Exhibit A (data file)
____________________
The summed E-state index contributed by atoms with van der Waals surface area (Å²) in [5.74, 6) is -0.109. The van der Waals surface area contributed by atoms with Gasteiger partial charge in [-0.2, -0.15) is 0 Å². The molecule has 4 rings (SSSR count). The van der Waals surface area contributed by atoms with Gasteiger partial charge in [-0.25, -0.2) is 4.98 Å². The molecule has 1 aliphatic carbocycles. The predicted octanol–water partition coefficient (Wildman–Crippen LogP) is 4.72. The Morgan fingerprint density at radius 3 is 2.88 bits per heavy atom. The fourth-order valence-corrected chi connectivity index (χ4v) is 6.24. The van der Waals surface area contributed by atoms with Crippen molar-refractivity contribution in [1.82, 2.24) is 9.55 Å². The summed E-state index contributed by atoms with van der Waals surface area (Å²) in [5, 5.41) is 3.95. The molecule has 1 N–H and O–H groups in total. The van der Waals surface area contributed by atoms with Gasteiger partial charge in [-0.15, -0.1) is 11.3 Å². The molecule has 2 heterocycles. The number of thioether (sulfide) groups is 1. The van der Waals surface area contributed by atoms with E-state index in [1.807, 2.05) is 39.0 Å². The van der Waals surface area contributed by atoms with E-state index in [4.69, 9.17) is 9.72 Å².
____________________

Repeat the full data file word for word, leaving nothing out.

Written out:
The summed E-state index contributed by atoms with van der Waals surface area (Å²) in [5.74, 6) is -0.109. The van der Waals surface area contributed by atoms with Gasteiger partial charge in [-0.2, -0.15) is 0 Å². The molecule has 4 rings (SSSR count). The van der Waals surface area contributed by atoms with Gasteiger partial charge in [-0.25, -0.2) is 4.98 Å². The molecule has 1 aliphatic carbocycles. The predicted octanol–water partition coefficient (Wildman–Crippen LogP) is 4.72. The Morgan fingerprint density at radius 3 is 2.88 bits per heavy atom. The fourth-order valence-corrected chi connectivity index (χ4v) is 6.24. The van der Waals surface area contributed by atoms with Crippen molar-refractivity contribution in [1.82, 2.24) is 9.55 Å². The summed E-state index contributed by atoms with van der Waals surface area (Å²) in [5, 5.41) is 3.95. The molecule has 1 N–H and O–H groups in total. The van der Waals surface area contributed by atoms with Gasteiger partial charge in [-0.15, -0.1) is 11.3 Å². The molecule has 2 heterocycles. The number of thioether (sulfide) groups is 1. The van der Waals surface area contributed by atoms with E-state index in [1.807, 2.05) is 39.0 Å². The van der Waals surface area contributed by atoms with E-state index in [4.69, 9.17) is 9.72 Å².